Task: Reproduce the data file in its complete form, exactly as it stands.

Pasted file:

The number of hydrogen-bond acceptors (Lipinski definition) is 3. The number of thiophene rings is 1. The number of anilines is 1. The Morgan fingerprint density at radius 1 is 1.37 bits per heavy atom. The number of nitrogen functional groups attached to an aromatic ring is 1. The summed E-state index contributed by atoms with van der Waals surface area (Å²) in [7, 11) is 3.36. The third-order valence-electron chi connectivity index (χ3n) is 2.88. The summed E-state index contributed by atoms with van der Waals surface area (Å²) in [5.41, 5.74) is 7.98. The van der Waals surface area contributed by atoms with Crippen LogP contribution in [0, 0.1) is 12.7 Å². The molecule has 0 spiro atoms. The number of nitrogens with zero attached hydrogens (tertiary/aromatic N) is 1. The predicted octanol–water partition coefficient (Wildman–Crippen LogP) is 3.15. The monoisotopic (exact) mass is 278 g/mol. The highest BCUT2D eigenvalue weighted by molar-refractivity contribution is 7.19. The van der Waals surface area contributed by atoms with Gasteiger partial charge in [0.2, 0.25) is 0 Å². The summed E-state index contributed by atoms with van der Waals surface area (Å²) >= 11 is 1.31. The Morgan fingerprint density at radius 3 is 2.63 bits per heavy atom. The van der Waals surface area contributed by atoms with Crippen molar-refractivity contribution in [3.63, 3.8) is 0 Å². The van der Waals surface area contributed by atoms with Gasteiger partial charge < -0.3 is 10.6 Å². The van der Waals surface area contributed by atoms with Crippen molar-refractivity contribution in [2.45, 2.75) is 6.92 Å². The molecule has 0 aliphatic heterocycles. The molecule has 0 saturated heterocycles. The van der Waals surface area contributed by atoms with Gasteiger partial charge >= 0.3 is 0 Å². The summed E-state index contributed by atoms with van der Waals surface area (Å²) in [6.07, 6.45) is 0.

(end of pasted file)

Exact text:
The number of hydrogen-bond acceptors (Lipinski definition) is 3. The number of thiophene rings is 1. The number of anilines is 1. The Morgan fingerprint density at radius 1 is 1.37 bits per heavy atom. The number of nitrogen functional groups attached to an aromatic ring is 1. The summed E-state index contributed by atoms with van der Waals surface area (Å²) in [7, 11) is 3.36. The third-order valence-electron chi connectivity index (χ3n) is 2.88. The summed E-state index contributed by atoms with van der Waals surface area (Å²) in [5.41, 5.74) is 7.98. The van der Waals surface area contributed by atoms with Crippen LogP contribution in [0, 0.1) is 12.7 Å². The molecule has 0 spiro atoms. The number of nitrogens with zero attached hydrogens (tertiary/aromatic N) is 1. The predicted octanol–water partition coefficient (Wildman–Crippen LogP) is 3.15. The monoisotopic (exact) mass is 278 g/mol. The highest BCUT2D eigenvalue weighted by molar-refractivity contribution is 7.19. The van der Waals surface area contributed by atoms with Gasteiger partial charge in [0.2, 0.25) is 0 Å². The summed E-state index contributed by atoms with van der Waals surface area (Å²) >= 11 is 1.31. The Morgan fingerprint density at radius 3 is 2.63 bits per heavy atom. The van der Waals surface area contributed by atoms with Crippen molar-refractivity contribution in [3.63, 3.8) is 0 Å². The van der Waals surface area contributed by atoms with Gasteiger partial charge < -0.3 is 10.6 Å². The van der Waals surface area contributed by atoms with Crippen molar-refractivity contribution in [2.45, 2.75) is 6.92 Å². The molecule has 0 aliphatic heterocycles. The molecule has 0 saturated heterocycles. The van der Waals surface area contributed by atoms with Gasteiger partial charge >= 0.3 is 0 Å². The summed E-state index contributed by atoms with van der Waals surface area (Å²) in [6.07, 6.45) is 0.